Drill Bit Basics
A drill bit is the detachable component of a drill used to cut a cylindrical hole. Drill bits can be used for different materials and are made of various materials in a multitude of sizes, depending on their application. Drill bit design, material, and finish are dependent upon their intended application. They each share some basic properties, but the tip and flute design is specifically made for the particular drilling application.
Drill Bit Types
Stubby Drill Bits
Stubby Drill Bits have a shorter overall length and shorter flute length. The shorter overall length makes the bit stiffer, and more resistant to deflection. Ideal for short run drilling applications.
Jobber Drill Bits
Jobber drill bits are straight shank drills suitable for general purpose applications. Jobber length bits are the most common and are considered standard length.
Long Length Drill Bits
Long Length drill bits have longer flutes and more overall length than standard jobber length drill bits of the same size. Their extra length allows them to create deep holes or drill into hard-to-reach workpieces.
S&D Drill Bits
S&D drill bits are large size drill bits with reduced shanks that are ideal for situations where a bit diameter is greater than the capacity of a drill chuck.
Step Drill Bits
Step drill bits can be used to drill a range of different sized holes with a single bit. Since each bit size drill holes less than 1/4″ deep, a step bit is mainly used for drilling thin material such as sheet metal.
Auger Drill Bits
Auger drill bits are bits used to drill holes into wood. They are commonly used for boring holes into bulkheads and general timber applications. These drill bits come with a spiral drill bit head which, when drilling, is designed to pull the bit into the wood so you do not have to apply excessive pressure. Auger bits are also effective in some fiberglass and plastic drilling applications.
Left Hand Drill Bits
Left Hand drill bits can be used to remove broken fasteners. Since right-handed bolts are loosened by turning to the left, the lefthanded drill bit loosens the right-handed bolts. This counterclockwise rotation in conjunction with material being removed from the center of the fastener, allows for loosening and removal in many cases.
Aircraft Extension Drill Bits
Aircraft Extension drill bits are similar in length to extra length bits, but they emphasize reach over cutting depth and have a shorter flute length (about the same as a jobber drill bit). This makes the bit stronger and less susceptible to bending and breaking.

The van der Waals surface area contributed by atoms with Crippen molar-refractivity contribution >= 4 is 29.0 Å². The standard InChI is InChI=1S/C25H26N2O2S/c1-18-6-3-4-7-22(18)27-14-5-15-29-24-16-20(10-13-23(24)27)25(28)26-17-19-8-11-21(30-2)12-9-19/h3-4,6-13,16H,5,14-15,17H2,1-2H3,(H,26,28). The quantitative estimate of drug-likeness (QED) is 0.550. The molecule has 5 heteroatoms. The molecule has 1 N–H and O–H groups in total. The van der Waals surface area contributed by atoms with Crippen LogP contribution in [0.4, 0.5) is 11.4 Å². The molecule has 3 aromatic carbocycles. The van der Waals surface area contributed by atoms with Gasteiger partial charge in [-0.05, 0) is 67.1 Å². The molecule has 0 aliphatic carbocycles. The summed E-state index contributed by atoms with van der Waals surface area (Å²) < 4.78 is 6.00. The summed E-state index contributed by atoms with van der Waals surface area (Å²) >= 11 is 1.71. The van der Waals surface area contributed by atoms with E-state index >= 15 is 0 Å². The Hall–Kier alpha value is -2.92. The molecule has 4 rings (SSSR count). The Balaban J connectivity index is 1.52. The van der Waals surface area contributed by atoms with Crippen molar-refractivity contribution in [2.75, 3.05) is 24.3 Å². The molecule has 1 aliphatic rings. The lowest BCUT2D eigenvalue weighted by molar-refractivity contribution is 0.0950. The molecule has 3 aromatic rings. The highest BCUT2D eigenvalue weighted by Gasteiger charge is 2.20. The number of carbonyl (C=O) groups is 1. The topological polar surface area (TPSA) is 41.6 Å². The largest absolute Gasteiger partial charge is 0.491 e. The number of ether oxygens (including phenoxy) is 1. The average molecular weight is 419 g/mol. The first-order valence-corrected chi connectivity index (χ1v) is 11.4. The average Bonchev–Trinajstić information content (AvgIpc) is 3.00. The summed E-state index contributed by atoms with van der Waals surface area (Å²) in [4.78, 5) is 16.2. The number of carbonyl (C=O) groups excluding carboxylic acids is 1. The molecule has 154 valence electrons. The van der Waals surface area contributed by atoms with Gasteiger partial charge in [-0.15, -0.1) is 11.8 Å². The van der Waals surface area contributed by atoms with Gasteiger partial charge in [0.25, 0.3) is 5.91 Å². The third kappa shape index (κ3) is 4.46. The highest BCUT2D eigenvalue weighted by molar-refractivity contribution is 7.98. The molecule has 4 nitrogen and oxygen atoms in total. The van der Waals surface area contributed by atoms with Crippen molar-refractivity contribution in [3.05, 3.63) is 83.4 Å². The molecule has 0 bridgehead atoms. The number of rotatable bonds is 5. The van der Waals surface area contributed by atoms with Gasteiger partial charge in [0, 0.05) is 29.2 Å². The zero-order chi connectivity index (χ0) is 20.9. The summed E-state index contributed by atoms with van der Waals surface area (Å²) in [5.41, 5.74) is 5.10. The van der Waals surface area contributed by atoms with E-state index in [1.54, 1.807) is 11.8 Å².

Roto Brute Drill Bits
Brute drills feature Champion’s exclusive NOMO (Nitride on Margins Only) surface treatment. This surface treatment allows for better wear, and the ability to drill tougher metals than high speed steel alone.
Drill Bit Indexes
A drill index is a metal or plastic case that holds drill bits in an indexed order (by size), via a graduated series of holes. The standard index accommodates drill bits from 1/16" to 1/2" in diameter in 64th (imperial inch) increments.
Drill Bit Materials
Drill bits are made from different materials to suit their purpose. Using the right bit material enhances your efficiency. It also prevents you from losing money, purchasing a drill bit that cannot handle your project. While almost all bits are made from metal due to its toughness, the difference comes in the metal composition. The following are some common materials used in drill bits.
HSS Drill Bits (High Speed Steel)
High-speed steel (HSS) is one of the most commonly utilized materials in the manufacture of drill bits. It is suitable for drilling wood, plastic, and a variety of metals. High-speed steel bits are made from carbon steel with chromium and vanadium additives.
Nitro Drill Bits
Nitro drill bits are made from nitride-treated high-speed steel drill bits with a black and gold oxide finish. A heavy duty nitride treatment on high-speed steel (HSS) provides hardness for wear resistance, and the combined black and gold oxide finish resists corrosion and increases the hardness of the drill bit for additional wear resistance.
Cobalt Drill Bits
Cobalt drill bits are especially adept at drilling through stainless steel and other tough materials like hardened steel. Cobalt alloys have an exceptional ability to withstand heat and resistance. Sometimes, these drill bits consist of an alloy of cobalt and HSS. Such an alloy guarantees you a bit that can go through just about any surface.
Concrete Masonry Drill Bits
Conrete drill bits, also known as SDS masonry hammer drill bits, are manufactured for drilling concrete, masonry, and similar construction materials.
Carbide Tipped Drill Bits
Carbides are one of the strongest substances on the planet. Carbide tipped drill bits for hardened steel are commonly a straight flute design, having a steel body and carbide cutting tips. These bits do not yield as accurate a hole as a standard twist drill, but are well suited for applications drilling hard metals that are difficult to, or cannot be, drilled with cobalt or high speed steel.
Common Drill Angles
The two most common drill bit point angles are 118° and 135°. The difference between the two is the shape; a 118° bit is steeper, more pointed and has a smaller chisel. The 118° bit cuts more aggressively and is generally used for drilling into soft materials. Although it can puncture through steel, if used for this, the steeper cutting angle also will cause it to dull more quickly. A 135° bit typically is used for drilling into harder materials, because the pitch makes it easier to drill repeated holes into tougher material.